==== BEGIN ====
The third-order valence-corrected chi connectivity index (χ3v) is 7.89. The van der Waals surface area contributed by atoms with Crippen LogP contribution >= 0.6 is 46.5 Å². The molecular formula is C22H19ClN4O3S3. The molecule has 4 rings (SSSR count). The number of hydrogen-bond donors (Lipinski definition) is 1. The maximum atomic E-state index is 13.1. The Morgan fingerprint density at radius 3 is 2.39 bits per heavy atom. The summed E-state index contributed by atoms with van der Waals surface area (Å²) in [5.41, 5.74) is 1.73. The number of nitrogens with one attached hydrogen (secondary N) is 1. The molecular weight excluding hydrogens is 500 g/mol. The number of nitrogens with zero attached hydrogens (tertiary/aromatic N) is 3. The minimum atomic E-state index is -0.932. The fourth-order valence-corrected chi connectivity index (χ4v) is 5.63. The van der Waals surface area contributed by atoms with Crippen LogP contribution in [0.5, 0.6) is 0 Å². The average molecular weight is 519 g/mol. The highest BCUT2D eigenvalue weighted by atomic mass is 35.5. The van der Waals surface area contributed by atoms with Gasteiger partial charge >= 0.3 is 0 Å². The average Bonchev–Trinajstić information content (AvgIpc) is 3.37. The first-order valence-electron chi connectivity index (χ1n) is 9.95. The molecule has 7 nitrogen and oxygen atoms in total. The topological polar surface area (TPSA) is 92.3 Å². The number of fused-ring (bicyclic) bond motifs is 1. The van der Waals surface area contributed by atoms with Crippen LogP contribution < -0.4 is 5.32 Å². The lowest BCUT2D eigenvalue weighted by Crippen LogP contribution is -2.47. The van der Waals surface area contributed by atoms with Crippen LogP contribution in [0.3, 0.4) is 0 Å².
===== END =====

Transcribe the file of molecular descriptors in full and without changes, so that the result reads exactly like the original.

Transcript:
The third-order valence-corrected chi connectivity index (χ3v) is 7.89. The van der Waals surface area contributed by atoms with Crippen LogP contribution >= 0.6 is 46.5 Å². The molecular formula is C22H19ClN4O3S3. The molecule has 4 rings (SSSR count). The number of hydrogen-bond donors (Lipinski definition) is 1. The maximum atomic E-state index is 13.1. The Morgan fingerprint density at radius 3 is 2.39 bits per heavy atom. The summed E-state index contributed by atoms with van der Waals surface area (Å²) in [5.41, 5.74) is 1.73. The number of nitrogens with one attached hydrogen (secondary N) is 1. The molecular weight excluding hydrogens is 500 g/mol. The number of nitrogens with zero attached hydrogens (tertiary/aromatic N) is 3. The minimum atomic E-state index is -0.932. The fourth-order valence-corrected chi connectivity index (χ4v) is 5.63. The van der Waals surface area contributed by atoms with Crippen LogP contribution in [0.5, 0.6) is 0 Å². The average molecular weight is 519 g/mol. The highest BCUT2D eigenvalue weighted by atomic mass is 35.5. The van der Waals surface area contributed by atoms with Gasteiger partial charge >= 0.3 is 0 Å². The average Bonchev–Trinajstić information content (AvgIpc) is 3.37. The first-order valence-electron chi connectivity index (χ1n) is 9.95. The molecule has 7 nitrogen and oxygen atoms in total. The topological polar surface area (TPSA) is 92.3 Å². The number of fused-ring (bicyclic) bond motifs is 1. The van der Waals surface area contributed by atoms with Crippen LogP contribution < -0.4 is 5.32 Å². The lowest BCUT2D eigenvalue weighted by Crippen LogP contribution is -2.47. The van der Waals surface area contributed by atoms with Crippen LogP contribution in [0.3, 0.4) is 0 Å².